Louisiana’s Long Road to Marijuana Reform: What Texas can Learn from the Country’s Oldest Medical Marijuana Program

Louisiana passed two medical marijuana laws in 2016 signed by Governor Bell Edwards (D-Louisiana). These two laws were SB 271[1] and SB 180[2] both authored by Sen. Fred Mills (R- District 22). These two bills established Louisiana as the 25th state to establish a comprehensive medical marijuana program. Louisiana’s history with medical marijuana, however, provides insights into the struggle to reform a medical program once a state has passed it.
First in the Nation
While it is mostly a footnote in history now, Louisiana was actually the first state in the nation to pass a medical marijuana program back in 1978. Passed only eight years after President Nixon signed the Controlled Substances Act, Louisiana’s original medical marijuana program, authored by Sen. Tony Guarisco (D-Morgan City) and signed by Governor Edwin Edwards (D-Louisiana) allowed patients suffering from glaucoma and cancer to use medical marijuana.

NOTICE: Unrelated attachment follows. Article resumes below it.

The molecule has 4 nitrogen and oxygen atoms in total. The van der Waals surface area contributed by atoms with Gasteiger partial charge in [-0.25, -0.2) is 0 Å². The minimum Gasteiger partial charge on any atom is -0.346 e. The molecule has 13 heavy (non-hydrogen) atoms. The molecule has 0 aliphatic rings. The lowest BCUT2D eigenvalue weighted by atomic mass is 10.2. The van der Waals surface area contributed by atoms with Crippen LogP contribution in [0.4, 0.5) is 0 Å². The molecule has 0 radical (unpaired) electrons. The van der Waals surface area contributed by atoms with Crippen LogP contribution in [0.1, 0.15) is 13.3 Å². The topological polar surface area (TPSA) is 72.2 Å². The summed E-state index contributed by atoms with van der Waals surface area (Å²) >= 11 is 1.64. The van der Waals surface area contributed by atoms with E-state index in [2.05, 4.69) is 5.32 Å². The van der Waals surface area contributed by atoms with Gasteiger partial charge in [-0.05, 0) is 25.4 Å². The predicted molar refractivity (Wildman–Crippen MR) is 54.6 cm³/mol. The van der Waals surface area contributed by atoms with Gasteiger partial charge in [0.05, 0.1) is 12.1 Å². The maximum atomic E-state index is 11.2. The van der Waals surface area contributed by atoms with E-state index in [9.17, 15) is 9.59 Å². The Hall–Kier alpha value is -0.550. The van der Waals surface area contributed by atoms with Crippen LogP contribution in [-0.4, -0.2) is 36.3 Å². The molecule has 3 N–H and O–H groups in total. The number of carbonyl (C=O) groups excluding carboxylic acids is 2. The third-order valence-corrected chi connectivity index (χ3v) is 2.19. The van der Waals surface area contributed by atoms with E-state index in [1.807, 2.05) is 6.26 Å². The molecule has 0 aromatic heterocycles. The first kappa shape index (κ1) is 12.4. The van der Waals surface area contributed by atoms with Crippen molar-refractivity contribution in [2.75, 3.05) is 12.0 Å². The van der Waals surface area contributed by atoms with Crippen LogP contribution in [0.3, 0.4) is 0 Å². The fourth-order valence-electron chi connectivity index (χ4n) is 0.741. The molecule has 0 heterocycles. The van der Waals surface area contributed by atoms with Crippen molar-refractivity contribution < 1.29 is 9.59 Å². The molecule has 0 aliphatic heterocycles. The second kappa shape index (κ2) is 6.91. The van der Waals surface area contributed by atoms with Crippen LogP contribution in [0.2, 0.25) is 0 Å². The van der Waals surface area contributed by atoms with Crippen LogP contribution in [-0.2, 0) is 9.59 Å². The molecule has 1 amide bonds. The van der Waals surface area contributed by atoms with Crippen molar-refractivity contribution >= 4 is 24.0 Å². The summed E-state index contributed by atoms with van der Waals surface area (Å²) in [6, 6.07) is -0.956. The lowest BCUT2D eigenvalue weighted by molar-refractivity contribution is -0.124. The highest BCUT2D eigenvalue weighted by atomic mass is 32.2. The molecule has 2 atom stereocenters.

Unfortunately, the 1978 law was crippled by bureaucratic inaction. The 1978 law required that the Department of Health and Human services (DHH) create the standards, regulations, and oversee distribution. Sadly, the department never took any steps to create the necessary regulations, and the law, while still in effect through the 1980s, was effectively void.iStock_000011009457_ExtraSmall